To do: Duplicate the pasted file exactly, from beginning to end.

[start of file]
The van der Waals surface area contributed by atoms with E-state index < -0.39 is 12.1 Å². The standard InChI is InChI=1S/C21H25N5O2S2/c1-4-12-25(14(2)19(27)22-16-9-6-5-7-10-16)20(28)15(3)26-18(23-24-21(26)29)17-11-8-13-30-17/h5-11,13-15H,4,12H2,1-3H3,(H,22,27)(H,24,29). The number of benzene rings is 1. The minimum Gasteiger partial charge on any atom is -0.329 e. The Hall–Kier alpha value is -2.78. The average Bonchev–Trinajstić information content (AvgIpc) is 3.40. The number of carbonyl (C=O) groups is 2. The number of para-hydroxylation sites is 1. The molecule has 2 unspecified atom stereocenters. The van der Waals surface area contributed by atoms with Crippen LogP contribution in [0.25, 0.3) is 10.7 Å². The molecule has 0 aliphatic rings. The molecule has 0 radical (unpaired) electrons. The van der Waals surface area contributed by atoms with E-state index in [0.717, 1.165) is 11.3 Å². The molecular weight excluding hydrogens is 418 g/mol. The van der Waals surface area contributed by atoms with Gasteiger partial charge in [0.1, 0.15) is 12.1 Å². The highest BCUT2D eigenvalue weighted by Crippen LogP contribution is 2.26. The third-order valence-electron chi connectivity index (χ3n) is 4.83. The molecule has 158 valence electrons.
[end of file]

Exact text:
The van der Waals surface area contributed by atoms with E-state index < -0.39 is 12.1 Å². The standard InChI is InChI=1S/C21H25N5O2S2/c1-4-12-25(14(2)19(27)22-16-9-6-5-7-10-16)20(28)15(3)26-18(23-24-21(26)29)17-11-8-13-30-17/h5-11,13-15H,4,12H2,1-3H3,(H,22,27)(H,24,29). The number of benzene rings is 1. The minimum Gasteiger partial charge on any atom is -0.329 e. The Hall–Kier alpha value is -2.78. The average Bonchev–Trinajstić information content (AvgIpc) is 3.40. The number of carbonyl (C=O) groups is 2. The number of para-hydroxylation sites is 1. The molecule has 2 unspecified atom stereocenters. The van der Waals surface area contributed by atoms with Crippen LogP contribution in [0.25, 0.3) is 10.7 Å². The molecule has 0 aliphatic rings. The molecule has 0 radical (unpaired) electrons. The van der Waals surface area contributed by atoms with E-state index in [0.717, 1.165) is 11.3 Å². The molecular weight excluding hydrogens is 418 g/mol. The van der Waals surface area contributed by atoms with Gasteiger partial charge in [0.1, 0.15) is 12.1 Å². The highest BCUT2D eigenvalue weighted by Crippen LogP contribution is 2.26. The third-order valence-electron chi connectivity index (χ3n) is 4.83. The molecule has 158 valence electrons.